In a community supervision revocation proceeding, the trial court is the sole judge of the facts, the credibility of the witnesses, and the weight to be given to the evidence presented. Naquin v. State, 607 S.W.2d 583, 586 (Tex.Crim.App. [Panel Op.] 1980); Jackson, 915 S.W.2d at 105. Evidence which supports a finding that the probationer violated one condition of his community supervision is sufficient to sustain an order revoking community supervision. Richardson v. State, 622 S.W.2d 852, 855 (Tex.Crim.App. [Panel Op.] 1981); Herrera v. State, 656 S.W.2d 148, 149 (Tex.App. Waco 1983, no pet.); Parrish v. State, 628 S.W.2d 524, 526 (Tex.App. Fort Worth 1982, no pet.). A probationer's admission that he breached the condition of community supervision requiring him not to violate any law of this State is sufficient, standing alone, to justify revoking his community supervision. Richardson, 622 S.W.2d at 855; Herrera, 656 S.W.2d at 149.

Morales' community supervision conditions included an express provision that he commit no offense against the laws of this State. On cross examination, Morales admitted to being arrested for public intoxication on two different occasions and convicted of driving while intoxicated during the community supervision period. Morales' admissions support the trial court's decision to revoke his community supervision. Id. Therefore, we overrule Morale's first point of error. Brumbalow, No. 10-96-034-CR, slip op. at 4.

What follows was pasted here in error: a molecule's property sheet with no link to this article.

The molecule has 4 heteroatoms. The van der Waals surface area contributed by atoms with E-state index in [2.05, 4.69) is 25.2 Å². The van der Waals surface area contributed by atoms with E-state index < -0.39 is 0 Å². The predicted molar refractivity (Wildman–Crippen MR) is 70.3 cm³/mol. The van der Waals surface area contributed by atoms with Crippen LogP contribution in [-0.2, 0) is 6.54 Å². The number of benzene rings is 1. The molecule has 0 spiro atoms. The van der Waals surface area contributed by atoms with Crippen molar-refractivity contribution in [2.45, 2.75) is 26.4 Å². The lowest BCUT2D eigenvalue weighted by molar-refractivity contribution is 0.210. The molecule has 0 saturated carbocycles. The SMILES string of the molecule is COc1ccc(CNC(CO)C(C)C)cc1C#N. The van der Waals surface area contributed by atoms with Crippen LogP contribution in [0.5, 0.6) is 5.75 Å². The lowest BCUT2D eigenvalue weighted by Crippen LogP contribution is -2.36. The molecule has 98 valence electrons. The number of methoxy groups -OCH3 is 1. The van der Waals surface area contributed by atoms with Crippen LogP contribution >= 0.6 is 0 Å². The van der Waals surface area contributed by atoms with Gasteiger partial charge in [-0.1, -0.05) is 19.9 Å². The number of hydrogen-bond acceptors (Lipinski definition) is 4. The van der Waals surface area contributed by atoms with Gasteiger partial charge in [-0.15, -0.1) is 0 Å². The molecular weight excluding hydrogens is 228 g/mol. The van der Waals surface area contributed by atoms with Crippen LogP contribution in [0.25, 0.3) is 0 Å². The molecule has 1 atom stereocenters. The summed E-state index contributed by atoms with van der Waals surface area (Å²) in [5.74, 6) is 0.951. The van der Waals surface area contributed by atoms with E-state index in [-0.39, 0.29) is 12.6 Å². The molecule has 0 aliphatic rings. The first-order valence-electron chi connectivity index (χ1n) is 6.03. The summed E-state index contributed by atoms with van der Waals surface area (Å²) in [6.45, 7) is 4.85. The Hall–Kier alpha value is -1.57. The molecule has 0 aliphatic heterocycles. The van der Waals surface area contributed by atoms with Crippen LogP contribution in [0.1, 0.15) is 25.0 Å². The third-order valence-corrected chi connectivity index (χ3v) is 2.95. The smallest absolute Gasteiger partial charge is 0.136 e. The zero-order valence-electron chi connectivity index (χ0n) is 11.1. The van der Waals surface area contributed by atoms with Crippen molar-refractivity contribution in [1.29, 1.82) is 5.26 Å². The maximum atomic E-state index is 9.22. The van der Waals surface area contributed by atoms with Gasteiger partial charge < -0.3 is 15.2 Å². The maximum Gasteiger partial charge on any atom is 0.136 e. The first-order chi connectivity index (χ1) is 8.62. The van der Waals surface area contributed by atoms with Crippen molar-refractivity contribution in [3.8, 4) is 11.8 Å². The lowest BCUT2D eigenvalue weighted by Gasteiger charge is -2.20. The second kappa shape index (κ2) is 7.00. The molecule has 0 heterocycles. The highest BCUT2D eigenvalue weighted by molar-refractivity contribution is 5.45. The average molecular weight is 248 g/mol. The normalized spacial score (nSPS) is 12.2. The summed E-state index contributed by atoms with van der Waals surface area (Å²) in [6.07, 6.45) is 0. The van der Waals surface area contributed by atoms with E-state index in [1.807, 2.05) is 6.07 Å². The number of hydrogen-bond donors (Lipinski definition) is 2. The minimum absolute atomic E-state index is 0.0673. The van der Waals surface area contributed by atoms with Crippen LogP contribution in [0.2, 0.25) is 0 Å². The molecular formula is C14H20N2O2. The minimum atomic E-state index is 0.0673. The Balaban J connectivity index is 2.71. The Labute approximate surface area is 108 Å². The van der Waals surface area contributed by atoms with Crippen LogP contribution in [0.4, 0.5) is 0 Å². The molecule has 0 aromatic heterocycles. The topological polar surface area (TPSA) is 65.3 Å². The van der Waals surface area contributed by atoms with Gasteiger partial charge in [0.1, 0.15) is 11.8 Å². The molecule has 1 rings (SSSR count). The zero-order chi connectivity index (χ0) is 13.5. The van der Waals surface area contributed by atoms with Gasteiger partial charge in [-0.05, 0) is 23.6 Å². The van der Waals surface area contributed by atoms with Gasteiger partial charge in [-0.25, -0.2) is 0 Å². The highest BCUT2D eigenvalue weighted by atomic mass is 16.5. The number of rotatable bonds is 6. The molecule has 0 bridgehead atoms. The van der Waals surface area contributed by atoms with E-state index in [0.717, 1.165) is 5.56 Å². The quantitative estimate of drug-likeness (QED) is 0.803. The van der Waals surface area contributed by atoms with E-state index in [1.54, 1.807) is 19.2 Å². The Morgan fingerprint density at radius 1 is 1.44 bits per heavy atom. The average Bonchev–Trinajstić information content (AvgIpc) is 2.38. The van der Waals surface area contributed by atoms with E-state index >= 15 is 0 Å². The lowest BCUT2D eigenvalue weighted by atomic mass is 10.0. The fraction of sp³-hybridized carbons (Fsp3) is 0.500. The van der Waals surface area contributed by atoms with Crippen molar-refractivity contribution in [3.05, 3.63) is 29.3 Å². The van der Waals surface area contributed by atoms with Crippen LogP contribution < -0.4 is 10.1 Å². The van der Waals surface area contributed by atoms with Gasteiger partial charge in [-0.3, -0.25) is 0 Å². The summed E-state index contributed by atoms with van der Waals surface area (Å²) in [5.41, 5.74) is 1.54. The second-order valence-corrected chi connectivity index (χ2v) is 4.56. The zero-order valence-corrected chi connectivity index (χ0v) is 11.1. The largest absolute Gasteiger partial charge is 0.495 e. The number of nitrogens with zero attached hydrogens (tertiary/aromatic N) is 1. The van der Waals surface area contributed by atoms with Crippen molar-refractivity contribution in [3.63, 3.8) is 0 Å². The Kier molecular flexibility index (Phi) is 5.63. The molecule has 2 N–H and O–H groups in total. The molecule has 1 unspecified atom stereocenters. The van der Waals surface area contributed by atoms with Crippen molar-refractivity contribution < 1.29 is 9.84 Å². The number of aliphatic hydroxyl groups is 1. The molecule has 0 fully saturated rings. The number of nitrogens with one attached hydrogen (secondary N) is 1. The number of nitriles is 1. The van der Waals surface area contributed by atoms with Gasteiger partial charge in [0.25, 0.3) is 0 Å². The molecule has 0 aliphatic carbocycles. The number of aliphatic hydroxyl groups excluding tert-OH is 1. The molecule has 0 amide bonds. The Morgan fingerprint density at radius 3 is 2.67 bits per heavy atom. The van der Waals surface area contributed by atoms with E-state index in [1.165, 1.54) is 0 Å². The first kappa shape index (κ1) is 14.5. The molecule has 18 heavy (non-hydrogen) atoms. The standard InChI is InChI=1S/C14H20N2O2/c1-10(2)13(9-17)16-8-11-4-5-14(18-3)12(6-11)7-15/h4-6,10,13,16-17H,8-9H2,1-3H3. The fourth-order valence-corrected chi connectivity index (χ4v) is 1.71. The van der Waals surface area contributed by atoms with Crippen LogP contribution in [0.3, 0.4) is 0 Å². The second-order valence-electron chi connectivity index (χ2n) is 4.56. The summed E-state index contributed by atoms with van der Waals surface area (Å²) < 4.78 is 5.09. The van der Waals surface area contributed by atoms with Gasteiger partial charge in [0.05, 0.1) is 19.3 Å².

Morales claims in his second point of error that the trial court erred in revoking his community supervision for failing to report since he had no notice that he was to report in person monthly. The original community supervision order placed Morales on minimum supervision, which required him to report to his community supervision officer by mail for two months, then in person for the third month. In its motion to revoke, the State alleged that Morales failed to report to his community supervision officer for the months of February, July, September, and October 1994. At the revocation hearing, Alice Finley, Morales' community supervision officer, testified that he failed to report for these months. In our review of the record, we found nothing to indicate a change in reporting requirements from the original order placing Morales on community supervision. Moreover, Morales violated the terms of the original minimum supervision by failing to report by mail or in person for the months indicated. Furthermore, he failed to report in person for the month of July, which is a month his minimum supervision requirements required him to report in person. The trial court could reasonably find that Morales failed to report to his community supervision officer. Therefore, we overrule Morales' second point of error. Id.